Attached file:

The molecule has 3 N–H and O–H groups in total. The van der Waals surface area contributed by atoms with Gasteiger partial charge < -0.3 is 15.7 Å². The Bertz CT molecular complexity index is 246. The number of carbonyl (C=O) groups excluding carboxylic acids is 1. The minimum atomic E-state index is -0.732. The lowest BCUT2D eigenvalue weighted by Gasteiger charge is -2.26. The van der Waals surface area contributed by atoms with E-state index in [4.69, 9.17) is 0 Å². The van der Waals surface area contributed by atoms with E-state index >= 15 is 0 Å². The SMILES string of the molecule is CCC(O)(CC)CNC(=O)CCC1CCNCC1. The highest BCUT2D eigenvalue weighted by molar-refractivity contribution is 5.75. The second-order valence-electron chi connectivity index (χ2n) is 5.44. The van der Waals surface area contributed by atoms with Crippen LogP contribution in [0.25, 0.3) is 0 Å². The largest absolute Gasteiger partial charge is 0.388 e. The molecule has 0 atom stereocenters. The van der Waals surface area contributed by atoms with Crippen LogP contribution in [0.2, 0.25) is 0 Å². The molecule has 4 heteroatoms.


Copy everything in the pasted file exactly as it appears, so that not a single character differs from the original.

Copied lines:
The molecule has 3 N–H and O–H groups in total. The van der Waals surface area contributed by atoms with Gasteiger partial charge < -0.3 is 15.7 Å². The Bertz CT molecular complexity index is 246. The number of carbonyl (C=O) groups excluding carboxylic acids is 1. The minimum atomic E-state index is -0.732. The lowest BCUT2D eigenvalue weighted by Gasteiger charge is -2.26. The van der Waals surface area contributed by atoms with E-state index in [4.69, 9.17) is 0 Å². The van der Waals surface area contributed by atoms with E-state index >= 15 is 0 Å². The SMILES string of the molecule is CCC(O)(CC)CNC(=O)CCC1CCNCC1. The highest BCUT2D eigenvalue weighted by molar-refractivity contribution is 5.75. The second-order valence-electron chi connectivity index (χ2n) is 5.44. The van der Waals surface area contributed by atoms with Crippen LogP contribution in [0.25, 0.3) is 0 Å². The largest absolute Gasteiger partial charge is 0.388 e. The molecule has 0 atom stereocenters. The van der Waals surface area contributed by atoms with Crippen LogP contribution in [0.2, 0.25) is 0 Å². The molecule has 4 heteroatoms.